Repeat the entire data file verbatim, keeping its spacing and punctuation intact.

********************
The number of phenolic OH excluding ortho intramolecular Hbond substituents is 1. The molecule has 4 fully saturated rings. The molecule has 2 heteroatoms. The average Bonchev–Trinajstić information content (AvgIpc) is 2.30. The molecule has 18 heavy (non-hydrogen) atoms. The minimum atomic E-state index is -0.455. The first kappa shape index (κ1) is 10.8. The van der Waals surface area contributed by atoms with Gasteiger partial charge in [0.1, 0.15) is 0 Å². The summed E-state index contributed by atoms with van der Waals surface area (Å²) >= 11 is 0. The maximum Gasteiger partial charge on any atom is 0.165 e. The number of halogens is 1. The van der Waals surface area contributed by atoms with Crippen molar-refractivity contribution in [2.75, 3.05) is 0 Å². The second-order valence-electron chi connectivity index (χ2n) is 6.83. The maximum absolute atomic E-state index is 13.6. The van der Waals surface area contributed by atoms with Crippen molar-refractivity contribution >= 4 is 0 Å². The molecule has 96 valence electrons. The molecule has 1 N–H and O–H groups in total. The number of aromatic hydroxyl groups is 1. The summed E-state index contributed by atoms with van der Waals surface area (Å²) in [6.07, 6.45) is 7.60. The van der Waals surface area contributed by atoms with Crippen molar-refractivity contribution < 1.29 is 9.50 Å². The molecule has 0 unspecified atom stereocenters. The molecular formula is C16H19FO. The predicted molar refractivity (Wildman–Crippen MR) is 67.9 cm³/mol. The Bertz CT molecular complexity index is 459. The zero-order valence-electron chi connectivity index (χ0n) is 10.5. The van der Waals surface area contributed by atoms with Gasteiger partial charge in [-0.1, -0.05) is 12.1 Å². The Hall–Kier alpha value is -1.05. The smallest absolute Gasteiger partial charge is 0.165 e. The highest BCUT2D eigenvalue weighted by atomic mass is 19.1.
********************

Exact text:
The number of phenolic OH excluding ortho intramolecular Hbond substituents is 1. The molecule has 4 fully saturated rings. The molecule has 2 heteroatoms. The average Bonchev–Trinajstić information content (AvgIpc) is 2.30. The molecule has 18 heavy (non-hydrogen) atoms. The minimum atomic E-state index is -0.455. The first kappa shape index (κ1) is 10.8. The van der Waals surface area contributed by atoms with Gasteiger partial charge in [0.1, 0.15) is 0 Å². The summed E-state index contributed by atoms with van der Waals surface area (Å²) >= 11 is 0. The maximum Gasteiger partial charge on any atom is 0.165 e. The number of halogens is 1. The van der Waals surface area contributed by atoms with Crippen molar-refractivity contribution in [2.75, 3.05) is 0 Å². The second-order valence-electron chi connectivity index (χ2n) is 6.83. The maximum absolute atomic E-state index is 13.6. The van der Waals surface area contributed by atoms with Crippen molar-refractivity contribution >= 4 is 0 Å². The molecule has 96 valence electrons. The molecule has 1 N–H and O–H groups in total. The number of aromatic hydroxyl groups is 1. The summed E-state index contributed by atoms with van der Waals surface area (Å²) in [6.07, 6.45) is 7.60. The van der Waals surface area contributed by atoms with Crippen molar-refractivity contribution < 1.29 is 9.50 Å². The molecule has 0 unspecified atom stereocenters. The molecular formula is C16H19FO. The predicted molar refractivity (Wildman–Crippen MR) is 67.9 cm³/mol. The Bertz CT molecular complexity index is 459. The zero-order valence-electron chi connectivity index (χ0n) is 10.5. The van der Waals surface area contributed by atoms with Gasteiger partial charge in [-0.1, -0.05) is 12.1 Å². The Hall–Kier alpha value is -1.05. The smallest absolute Gasteiger partial charge is 0.165 e. The highest BCUT2D eigenvalue weighted by atomic mass is 19.1.